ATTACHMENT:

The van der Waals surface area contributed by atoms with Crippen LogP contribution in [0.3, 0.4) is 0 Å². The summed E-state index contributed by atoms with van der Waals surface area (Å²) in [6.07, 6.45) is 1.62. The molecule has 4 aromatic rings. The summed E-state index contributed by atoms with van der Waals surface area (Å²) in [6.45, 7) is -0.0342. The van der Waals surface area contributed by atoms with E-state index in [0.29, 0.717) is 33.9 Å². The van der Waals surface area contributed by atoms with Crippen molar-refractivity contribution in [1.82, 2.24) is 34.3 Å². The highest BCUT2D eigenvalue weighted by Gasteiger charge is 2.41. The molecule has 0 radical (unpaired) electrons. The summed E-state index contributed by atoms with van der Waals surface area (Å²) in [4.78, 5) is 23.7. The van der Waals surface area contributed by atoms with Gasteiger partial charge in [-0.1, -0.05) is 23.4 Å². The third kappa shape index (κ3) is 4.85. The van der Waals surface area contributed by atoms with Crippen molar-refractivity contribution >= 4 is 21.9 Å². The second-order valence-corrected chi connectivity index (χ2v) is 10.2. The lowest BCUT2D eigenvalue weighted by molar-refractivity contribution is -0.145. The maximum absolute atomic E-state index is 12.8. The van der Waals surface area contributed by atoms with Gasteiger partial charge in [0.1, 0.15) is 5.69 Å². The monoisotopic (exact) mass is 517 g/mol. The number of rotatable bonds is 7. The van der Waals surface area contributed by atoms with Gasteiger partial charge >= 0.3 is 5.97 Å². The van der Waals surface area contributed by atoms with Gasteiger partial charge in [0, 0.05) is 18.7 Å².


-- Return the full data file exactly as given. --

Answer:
The van der Waals surface area contributed by atoms with Crippen LogP contribution in [0.3, 0.4) is 0 Å². The summed E-state index contributed by atoms with van der Waals surface area (Å²) in [6.07, 6.45) is 1.62. The molecule has 4 aromatic rings. The summed E-state index contributed by atoms with van der Waals surface area (Å²) in [6.45, 7) is -0.0342. The van der Waals surface area contributed by atoms with E-state index in [0.29, 0.717) is 33.9 Å². The van der Waals surface area contributed by atoms with Crippen molar-refractivity contribution in [1.82, 2.24) is 34.3 Å². The highest BCUT2D eigenvalue weighted by Gasteiger charge is 2.41. The molecule has 0 radical (unpaired) electrons. The summed E-state index contributed by atoms with van der Waals surface area (Å²) in [4.78, 5) is 23.7. The van der Waals surface area contributed by atoms with Gasteiger partial charge in [-0.1, -0.05) is 23.4 Å². The third kappa shape index (κ3) is 4.85. The van der Waals surface area contributed by atoms with Crippen molar-refractivity contribution >= 4 is 21.9 Å². The second-order valence-corrected chi connectivity index (χ2v) is 10.2. The lowest BCUT2D eigenvalue weighted by molar-refractivity contribution is -0.145. The maximum absolute atomic E-state index is 12.8. The van der Waals surface area contributed by atoms with Gasteiger partial charge in [0.1, 0.15) is 5.69 Å². The monoisotopic (exact) mass is 517 g/mol. The number of rotatable bonds is 7. The van der Waals surface area contributed by atoms with Gasteiger partial charge >= 0.3 is 5.97 Å². The van der Waals surface area contributed by atoms with Gasteiger partial charge in [0, 0.05) is 18.7 Å².